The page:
The Child Poverty Monitor 2020 report from the New Zealand Child and Youth Epidemiology Service at Otago University makes for sombre reading. It reinforces a stark reality that for many families in Aotearoa we are far from our ideal of being a great place to bring up children. Arguably, we are not even close to being a good place for many.
As economists and analysts it is in our nature to get tangled up in the technical detail of whether poverty should use relative or absolute measures of income. In addition, there are adjustments to be made for family size, through a process to calculate equivalised household incomes. There are further arguments as to whether such incomes should be measured before or after housing costs are deducted.
Yes, sophisticated detailed analysis is needed to counter the poverty challenge we face. Arguably, however, this level of detail risks losing the audience. Also, putting poverty in an income versus spending framework risks losing the narrative of the ‘real people’ that should be at the centre of this challenge.
Material hardship indicators, rather than incomes, are at times more useful when conveying messages around poverty. Material hardship measures whether a family is able to access (and enjoy) items most of us would consider essential for living in twenty-first century Aotearoa. These items include, for example, visits to the doctor and dentist, meals with meat (or vegetarian equivalent), fresh fruit and vegetables, or not having to be cold.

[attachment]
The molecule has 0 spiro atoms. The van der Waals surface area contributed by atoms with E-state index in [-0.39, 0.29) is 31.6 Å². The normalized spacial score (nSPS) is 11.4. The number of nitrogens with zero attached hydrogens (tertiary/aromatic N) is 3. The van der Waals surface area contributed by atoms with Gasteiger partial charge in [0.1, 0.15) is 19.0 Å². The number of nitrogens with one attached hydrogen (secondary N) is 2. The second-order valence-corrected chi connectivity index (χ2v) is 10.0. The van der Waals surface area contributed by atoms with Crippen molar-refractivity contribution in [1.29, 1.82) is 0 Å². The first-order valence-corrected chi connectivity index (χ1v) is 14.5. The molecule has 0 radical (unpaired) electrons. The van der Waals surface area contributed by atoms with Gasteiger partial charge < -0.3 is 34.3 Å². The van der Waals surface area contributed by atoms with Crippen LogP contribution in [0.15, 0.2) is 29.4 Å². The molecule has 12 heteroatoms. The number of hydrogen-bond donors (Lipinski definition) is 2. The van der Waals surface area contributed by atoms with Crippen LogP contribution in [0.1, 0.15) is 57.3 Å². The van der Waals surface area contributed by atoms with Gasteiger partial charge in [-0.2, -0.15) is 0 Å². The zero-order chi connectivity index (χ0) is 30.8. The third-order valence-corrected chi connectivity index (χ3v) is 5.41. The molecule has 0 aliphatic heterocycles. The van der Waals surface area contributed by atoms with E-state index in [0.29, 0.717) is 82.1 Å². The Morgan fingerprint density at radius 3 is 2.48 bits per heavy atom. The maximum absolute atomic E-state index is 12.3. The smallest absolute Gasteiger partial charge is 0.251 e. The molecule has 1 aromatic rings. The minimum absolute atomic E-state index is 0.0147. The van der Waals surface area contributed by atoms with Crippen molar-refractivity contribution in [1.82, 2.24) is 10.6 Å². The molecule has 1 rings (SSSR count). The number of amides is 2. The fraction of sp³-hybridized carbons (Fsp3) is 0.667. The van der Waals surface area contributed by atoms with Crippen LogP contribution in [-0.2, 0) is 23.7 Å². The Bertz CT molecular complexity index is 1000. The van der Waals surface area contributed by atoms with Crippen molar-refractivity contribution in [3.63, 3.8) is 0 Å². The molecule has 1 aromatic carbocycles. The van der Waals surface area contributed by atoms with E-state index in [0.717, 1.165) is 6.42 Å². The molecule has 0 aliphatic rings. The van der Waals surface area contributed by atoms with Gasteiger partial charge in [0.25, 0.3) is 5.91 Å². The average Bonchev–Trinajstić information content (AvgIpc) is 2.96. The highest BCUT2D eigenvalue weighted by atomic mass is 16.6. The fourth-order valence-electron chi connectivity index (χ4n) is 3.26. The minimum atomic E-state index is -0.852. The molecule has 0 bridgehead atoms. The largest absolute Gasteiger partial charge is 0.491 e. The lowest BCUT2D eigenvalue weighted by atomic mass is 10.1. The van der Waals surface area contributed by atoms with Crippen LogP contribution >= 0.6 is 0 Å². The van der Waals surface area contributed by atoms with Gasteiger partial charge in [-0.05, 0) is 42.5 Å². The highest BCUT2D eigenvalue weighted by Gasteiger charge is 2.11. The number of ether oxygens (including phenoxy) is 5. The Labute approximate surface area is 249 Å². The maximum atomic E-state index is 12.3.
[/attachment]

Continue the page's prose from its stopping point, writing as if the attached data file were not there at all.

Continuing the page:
The full list (as tabulated) contains 17 items indicating components of material hardship. As per official Statistics New Zealand definitions, a family is considered to be in material hardship if they respond ‘yes’ to six or more of the 17 items in this list. In official terms, material hardship is unacceptably low material wellbeing. If a family respond ‘yes’ to nine or more items the family would be considered to be in severe material hardship.
It is sobering to note that the latest Monitor reports 150,000 children living in households experiencing material hardship. These are children living in households without two pairs of shoes, or fresh fruit and vegetables, or clothes for special occasions. Even more sobering are the 66,000 of these children who are experiencing severe material hardship. These numbers provide convincing evidence (beyond the at times cold income calculations) that child poverty is indeed very real for many in New Zealand.
The Child Poverty Reduction Act 2018 has a target to reduce to six percent (by 2028) the proportion of children living in households experiencing material hardship. The 150,000 figure reported by the Child Poverty Monitor represents over 13 percent of all children.
Translating percentages to families, children, and the items they are going without indicates we have a long way to go before we can claim Aotearoa to be a great place to bring up children.